“Education either functions as an instrument which is used to facilitate integration of the younger generation into the logic of the present system and bring about conformity or it becomes the practice of freedom, the means by which men and women deal critically and creatively with reality and discover how to participate in the transformation of their world.”
– Paulo Freire, Pedagogy of the Oppressed
I created this site to explain what I do, what I believe, and to provide former students and literacy teachers with resources and access to new ideas. The accompanying pages contain copies of my scholarly work (pdf), my project on social media as a literacy tool, information on high quality Young Adult Literature, course syllabuses and materials, and links to sites with additional information.
My Focus: I am an Associate Professor of literacy, secondary English Language Arts, adolescent literacy, and content area reading at the University of North Florida.
My research and my teaching focus primarily on three areas: 1) finding ways to engage increasingly diverse 6-12 students in literature, in writing/self-expression, and in critical thinking; 2) integrating newer technologies into school curricula and into the secondary classroom; 3) getting teachers and their students to engage in critical literacy; and 4) examining discourse processes and the connections of language to power, to social justice, and to access to and success in formal academic settings such as schools.
In my work I promote the notion that educators need to adopt a much broader view of “what counts” as legitimate literature, language, speaking, and writing in the English Language Arts (ELA) classroom. The traditional English canon and the corporately-produced mass ELA curricula by which it is taught are far too limited in content, in scope, in style, and in representing the experiences and ideologies of a diverse world culture. Traditional ways of teaching English are, quite simply, inadequate for today’s students and incapable of representing the world these students will inherit. It is therefore essential that English educators embrace new literature, new literacies, new technologies, and new modes of self-expression.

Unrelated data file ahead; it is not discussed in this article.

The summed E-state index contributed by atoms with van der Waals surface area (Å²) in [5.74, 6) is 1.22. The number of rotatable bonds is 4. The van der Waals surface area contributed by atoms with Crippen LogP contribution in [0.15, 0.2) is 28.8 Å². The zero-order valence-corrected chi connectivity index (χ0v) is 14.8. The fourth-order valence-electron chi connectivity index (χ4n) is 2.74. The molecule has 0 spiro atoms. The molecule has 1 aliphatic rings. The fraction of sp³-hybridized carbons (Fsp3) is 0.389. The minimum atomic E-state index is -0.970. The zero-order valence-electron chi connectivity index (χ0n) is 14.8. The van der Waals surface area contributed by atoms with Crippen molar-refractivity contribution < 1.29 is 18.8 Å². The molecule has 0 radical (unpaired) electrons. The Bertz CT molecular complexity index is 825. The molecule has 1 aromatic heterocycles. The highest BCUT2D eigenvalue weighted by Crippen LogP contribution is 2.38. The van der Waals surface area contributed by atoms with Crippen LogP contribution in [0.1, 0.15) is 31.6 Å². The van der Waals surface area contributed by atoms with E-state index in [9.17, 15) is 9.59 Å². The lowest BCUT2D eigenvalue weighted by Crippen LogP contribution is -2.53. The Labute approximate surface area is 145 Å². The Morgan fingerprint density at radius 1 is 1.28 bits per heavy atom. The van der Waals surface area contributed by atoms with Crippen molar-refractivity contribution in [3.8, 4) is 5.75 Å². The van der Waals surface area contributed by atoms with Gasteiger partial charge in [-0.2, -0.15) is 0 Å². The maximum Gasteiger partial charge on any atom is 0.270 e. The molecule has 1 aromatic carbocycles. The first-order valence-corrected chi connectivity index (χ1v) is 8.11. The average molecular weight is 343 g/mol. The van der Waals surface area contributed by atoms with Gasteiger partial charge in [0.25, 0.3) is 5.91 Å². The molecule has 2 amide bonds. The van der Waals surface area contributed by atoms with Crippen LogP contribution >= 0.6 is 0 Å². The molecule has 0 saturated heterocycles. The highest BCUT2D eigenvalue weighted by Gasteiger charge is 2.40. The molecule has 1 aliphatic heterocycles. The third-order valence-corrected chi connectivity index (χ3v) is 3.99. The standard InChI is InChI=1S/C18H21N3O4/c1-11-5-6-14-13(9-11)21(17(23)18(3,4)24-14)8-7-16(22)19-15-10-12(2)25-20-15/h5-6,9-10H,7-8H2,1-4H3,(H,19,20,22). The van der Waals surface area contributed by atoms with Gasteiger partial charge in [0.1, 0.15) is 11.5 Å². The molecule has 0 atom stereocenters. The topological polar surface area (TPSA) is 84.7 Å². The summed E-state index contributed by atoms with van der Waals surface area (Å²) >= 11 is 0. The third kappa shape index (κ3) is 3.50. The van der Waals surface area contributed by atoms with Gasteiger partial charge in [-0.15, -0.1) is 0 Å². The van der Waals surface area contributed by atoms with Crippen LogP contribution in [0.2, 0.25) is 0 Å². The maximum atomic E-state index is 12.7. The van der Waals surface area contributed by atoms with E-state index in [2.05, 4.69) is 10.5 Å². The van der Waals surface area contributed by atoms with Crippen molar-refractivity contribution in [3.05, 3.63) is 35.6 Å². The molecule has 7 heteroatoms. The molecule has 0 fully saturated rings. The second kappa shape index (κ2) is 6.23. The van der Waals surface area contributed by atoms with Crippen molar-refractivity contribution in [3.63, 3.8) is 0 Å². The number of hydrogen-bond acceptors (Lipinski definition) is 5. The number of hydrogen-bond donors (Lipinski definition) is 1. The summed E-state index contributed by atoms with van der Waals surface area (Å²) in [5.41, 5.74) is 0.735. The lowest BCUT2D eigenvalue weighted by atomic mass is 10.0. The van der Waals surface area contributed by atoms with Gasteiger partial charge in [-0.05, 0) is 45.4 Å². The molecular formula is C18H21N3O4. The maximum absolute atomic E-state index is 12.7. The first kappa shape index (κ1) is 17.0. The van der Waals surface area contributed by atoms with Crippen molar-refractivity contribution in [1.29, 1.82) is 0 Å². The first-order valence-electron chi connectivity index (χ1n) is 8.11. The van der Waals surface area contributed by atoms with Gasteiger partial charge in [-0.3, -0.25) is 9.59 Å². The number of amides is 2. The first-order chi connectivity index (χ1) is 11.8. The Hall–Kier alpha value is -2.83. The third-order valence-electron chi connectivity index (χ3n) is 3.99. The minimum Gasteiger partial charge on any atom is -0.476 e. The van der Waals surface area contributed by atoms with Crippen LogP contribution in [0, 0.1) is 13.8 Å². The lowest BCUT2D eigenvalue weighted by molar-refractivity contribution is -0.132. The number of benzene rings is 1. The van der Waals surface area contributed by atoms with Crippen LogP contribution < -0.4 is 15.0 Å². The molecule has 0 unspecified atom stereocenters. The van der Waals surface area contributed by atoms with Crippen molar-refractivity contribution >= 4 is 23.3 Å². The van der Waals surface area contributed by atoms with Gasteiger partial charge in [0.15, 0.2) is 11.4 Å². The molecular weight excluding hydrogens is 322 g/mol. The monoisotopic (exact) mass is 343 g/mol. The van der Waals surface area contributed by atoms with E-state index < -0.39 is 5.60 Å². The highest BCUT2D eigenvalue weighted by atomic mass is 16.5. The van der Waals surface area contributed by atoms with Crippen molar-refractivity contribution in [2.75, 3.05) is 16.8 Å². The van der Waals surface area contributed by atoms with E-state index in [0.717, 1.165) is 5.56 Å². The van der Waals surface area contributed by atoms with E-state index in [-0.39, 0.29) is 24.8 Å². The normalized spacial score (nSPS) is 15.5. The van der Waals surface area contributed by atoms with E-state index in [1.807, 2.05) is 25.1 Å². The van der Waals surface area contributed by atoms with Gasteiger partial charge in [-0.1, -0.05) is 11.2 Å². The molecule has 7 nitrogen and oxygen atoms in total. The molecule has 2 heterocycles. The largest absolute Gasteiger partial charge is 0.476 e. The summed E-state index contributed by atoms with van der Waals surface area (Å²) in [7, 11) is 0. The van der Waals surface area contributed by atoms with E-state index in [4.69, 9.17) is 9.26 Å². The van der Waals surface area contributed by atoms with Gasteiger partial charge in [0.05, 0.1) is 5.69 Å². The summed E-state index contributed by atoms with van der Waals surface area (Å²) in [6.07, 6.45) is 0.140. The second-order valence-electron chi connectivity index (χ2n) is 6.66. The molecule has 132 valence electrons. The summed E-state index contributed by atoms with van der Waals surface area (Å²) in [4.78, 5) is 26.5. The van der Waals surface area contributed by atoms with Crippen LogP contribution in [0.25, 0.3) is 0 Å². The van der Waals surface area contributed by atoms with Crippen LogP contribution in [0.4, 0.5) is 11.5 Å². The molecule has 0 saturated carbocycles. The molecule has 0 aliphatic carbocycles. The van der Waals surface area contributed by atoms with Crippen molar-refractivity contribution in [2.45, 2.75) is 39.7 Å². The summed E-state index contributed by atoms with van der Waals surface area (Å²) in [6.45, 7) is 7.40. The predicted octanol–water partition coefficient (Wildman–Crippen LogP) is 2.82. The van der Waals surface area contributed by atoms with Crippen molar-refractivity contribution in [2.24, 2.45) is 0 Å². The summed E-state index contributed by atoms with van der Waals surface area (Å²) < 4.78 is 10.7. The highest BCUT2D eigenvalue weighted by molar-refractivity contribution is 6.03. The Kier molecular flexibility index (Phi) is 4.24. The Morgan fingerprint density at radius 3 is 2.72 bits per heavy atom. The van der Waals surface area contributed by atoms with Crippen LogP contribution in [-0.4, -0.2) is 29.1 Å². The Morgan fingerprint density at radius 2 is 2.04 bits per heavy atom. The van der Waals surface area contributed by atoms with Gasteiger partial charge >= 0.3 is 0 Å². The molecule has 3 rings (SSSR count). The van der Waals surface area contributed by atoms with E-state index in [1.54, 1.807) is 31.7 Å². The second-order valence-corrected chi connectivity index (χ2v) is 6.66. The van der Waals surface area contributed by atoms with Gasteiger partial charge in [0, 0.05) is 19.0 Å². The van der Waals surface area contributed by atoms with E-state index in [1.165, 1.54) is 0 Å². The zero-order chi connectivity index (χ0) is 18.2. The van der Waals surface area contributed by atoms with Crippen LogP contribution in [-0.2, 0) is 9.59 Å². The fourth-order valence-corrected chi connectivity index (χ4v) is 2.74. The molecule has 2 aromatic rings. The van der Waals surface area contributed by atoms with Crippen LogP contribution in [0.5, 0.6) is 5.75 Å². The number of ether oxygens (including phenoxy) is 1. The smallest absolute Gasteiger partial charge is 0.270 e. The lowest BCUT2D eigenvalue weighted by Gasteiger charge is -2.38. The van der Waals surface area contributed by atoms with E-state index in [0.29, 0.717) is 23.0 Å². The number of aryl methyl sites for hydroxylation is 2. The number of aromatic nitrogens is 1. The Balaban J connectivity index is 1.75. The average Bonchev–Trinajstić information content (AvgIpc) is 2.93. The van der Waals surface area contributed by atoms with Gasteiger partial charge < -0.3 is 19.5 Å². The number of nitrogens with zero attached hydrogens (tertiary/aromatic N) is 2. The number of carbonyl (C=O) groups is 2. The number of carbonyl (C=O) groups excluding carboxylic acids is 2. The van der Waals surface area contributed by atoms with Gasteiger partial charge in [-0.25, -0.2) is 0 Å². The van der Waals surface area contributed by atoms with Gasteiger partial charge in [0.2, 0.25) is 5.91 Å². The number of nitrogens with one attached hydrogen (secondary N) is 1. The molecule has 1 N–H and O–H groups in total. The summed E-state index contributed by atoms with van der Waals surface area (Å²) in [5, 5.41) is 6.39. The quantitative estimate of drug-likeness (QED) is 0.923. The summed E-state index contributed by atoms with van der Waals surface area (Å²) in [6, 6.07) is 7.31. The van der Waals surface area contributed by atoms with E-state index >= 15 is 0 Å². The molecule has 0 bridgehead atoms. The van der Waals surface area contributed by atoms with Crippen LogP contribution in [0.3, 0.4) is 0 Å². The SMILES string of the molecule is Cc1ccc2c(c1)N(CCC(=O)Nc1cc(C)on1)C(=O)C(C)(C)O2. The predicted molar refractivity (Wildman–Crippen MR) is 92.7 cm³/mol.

At the same time that we need to expand ELA curricula (and school curricula more generally), we have an obligation to help our students become critically literate. There can be no doubt but that young people today are inundated with messages–from mainstream and social media, from curricula, peers, parents, teachers, churches, etc. Many of these messages are conflicting; some are potentially harmful to the student. Today’s educators therefore have a duty to teach students how to deconstruct these messages–to question the author of the message–in order to uncover the underlying ideologies.
Finally, my work also focuses on language and discourse. I believe that while it is important to teach all students the linguistic “codes of power”–the academic, legal, professional (aka ‘standard’) English that they will need to find acceptance in a broad range of contexts–we must also value the rich discursive styles that students use both outside of the school and within the classroom. As Noam Chomskey pointed out many years ago, different linguistic styles cannot be categorized heirarchically–one way of speaking is not inherently superior to another–it is just different. Such differences are what make language interesting. To this end, I examine different uses of language (discourse in context) and culturally-effective ways to engage students in code-switch and code-meshing.Foundations and Secondary Education College of Education and Human Services University of North Florida 1 UNF Drive Jacksonville, Florida 32224 firstname.lastname@example.org
A native of North Carolina, I have also lived in Georgia, Texas, and Vermont (briefly). I spent the 12 years in Denver and Boulder, Colorado before moving to Florida for my job. When not working, my hobbies include spending time with my wife and two year old son (Desmond), sailing, traveling, reading, and playing with our hound dog, Lula Mae.